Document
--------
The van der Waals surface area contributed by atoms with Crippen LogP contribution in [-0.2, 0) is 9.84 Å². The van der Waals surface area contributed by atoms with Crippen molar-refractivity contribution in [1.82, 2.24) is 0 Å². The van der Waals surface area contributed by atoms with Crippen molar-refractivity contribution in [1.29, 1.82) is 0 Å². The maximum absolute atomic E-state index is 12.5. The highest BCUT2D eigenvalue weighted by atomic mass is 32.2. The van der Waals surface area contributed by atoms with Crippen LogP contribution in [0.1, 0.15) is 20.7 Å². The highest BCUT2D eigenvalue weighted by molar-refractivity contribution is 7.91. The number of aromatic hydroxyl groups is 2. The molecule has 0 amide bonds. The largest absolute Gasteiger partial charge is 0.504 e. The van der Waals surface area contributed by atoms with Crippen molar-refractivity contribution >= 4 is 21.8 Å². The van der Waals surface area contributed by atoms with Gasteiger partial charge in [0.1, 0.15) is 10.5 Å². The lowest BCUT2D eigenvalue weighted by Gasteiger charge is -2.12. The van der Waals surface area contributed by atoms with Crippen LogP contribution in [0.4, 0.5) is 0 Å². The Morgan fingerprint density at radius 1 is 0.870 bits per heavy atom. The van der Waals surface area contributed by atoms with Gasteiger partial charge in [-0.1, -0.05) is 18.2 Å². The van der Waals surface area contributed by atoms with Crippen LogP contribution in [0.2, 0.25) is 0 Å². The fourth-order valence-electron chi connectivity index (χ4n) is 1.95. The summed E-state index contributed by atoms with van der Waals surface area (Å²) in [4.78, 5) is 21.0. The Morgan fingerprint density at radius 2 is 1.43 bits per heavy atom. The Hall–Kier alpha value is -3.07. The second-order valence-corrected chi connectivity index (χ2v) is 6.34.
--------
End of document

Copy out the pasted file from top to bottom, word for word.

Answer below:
The van der Waals surface area contributed by atoms with Crippen LogP contribution in [-0.2, 0) is 9.84 Å². The van der Waals surface area contributed by atoms with Crippen molar-refractivity contribution in [1.82, 2.24) is 0 Å². The van der Waals surface area contributed by atoms with Crippen molar-refractivity contribution in [1.29, 1.82) is 0 Å². The maximum absolute atomic E-state index is 12.5. The highest BCUT2D eigenvalue weighted by atomic mass is 32.2. The van der Waals surface area contributed by atoms with Crippen LogP contribution in [0.1, 0.15) is 20.7 Å². The highest BCUT2D eigenvalue weighted by molar-refractivity contribution is 7.91. The number of aromatic hydroxyl groups is 2. The molecule has 0 amide bonds. The largest absolute Gasteiger partial charge is 0.504 e. The van der Waals surface area contributed by atoms with Crippen molar-refractivity contribution >= 4 is 21.8 Å². The van der Waals surface area contributed by atoms with Gasteiger partial charge in [0.1, 0.15) is 10.5 Å². The lowest BCUT2D eigenvalue weighted by Gasteiger charge is -2.12. The van der Waals surface area contributed by atoms with Crippen LogP contribution in [0.4, 0.5) is 0 Å². The Morgan fingerprint density at radius 1 is 0.870 bits per heavy atom. The van der Waals surface area contributed by atoms with Gasteiger partial charge in [-0.1, -0.05) is 18.2 Å². The van der Waals surface area contributed by atoms with Crippen LogP contribution in [0.2, 0.25) is 0 Å². The fourth-order valence-electron chi connectivity index (χ4n) is 1.95. The summed E-state index contributed by atoms with van der Waals surface area (Å²) in [4.78, 5) is 21.0. The Morgan fingerprint density at radius 2 is 1.43 bits per heavy atom. The Hall–Kier alpha value is -3.07. The second-order valence-corrected chi connectivity index (χ2v) is 6.34.